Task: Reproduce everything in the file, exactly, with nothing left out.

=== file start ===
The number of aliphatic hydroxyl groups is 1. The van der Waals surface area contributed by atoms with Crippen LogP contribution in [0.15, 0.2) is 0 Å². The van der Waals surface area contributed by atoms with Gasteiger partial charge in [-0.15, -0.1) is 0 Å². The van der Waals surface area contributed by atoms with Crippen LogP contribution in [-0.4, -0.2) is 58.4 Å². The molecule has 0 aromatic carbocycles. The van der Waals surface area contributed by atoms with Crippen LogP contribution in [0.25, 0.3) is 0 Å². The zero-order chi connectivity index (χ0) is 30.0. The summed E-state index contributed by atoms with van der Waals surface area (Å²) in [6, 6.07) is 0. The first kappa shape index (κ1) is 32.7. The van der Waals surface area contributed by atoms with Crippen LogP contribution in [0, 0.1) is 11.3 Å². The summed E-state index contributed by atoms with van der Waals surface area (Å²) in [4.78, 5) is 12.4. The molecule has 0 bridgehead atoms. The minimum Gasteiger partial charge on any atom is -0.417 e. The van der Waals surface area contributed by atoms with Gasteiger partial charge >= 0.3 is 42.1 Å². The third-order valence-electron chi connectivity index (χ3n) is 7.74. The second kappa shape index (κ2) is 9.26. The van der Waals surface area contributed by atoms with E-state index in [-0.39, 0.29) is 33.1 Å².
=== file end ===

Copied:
The number of aliphatic hydroxyl groups is 1. The van der Waals surface area contributed by atoms with Crippen LogP contribution in [0.15, 0.2) is 0 Å². The van der Waals surface area contributed by atoms with Gasteiger partial charge in [-0.15, -0.1) is 0 Å². The van der Waals surface area contributed by atoms with Crippen LogP contribution in [-0.4, -0.2) is 58.4 Å². The molecule has 0 aromatic carbocycles. The van der Waals surface area contributed by atoms with Crippen LogP contribution in [0.25, 0.3) is 0 Å². The zero-order chi connectivity index (χ0) is 30.0. The summed E-state index contributed by atoms with van der Waals surface area (Å²) in [6, 6.07) is 0. The first kappa shape index (κ1) is 32.7. The van der Waals surface area contributed by atoms with Crippen LogP contribution in [0, 0.1) is 11.3 Å². The summed E-state index contributed by atoms with van der Waals surface area (Å²) in [4.78, 5) is 12.4. The molecule has 0 bridgehead atoms. The minimum Gasteiger partial charge on any atom is -0.417 e. The van der Waals surface area contributed by atoms with Gasteiger partial charge >= 0.3 is 42.1 Å². The third-order valence-electron chi connectivity index (χ3n) is 7.74. The second kappa shape index (κ2) is 9.26. The van der Waals surface area contributed by atoms with E-state index in [-0.39, 0.29) is 33.1 Å².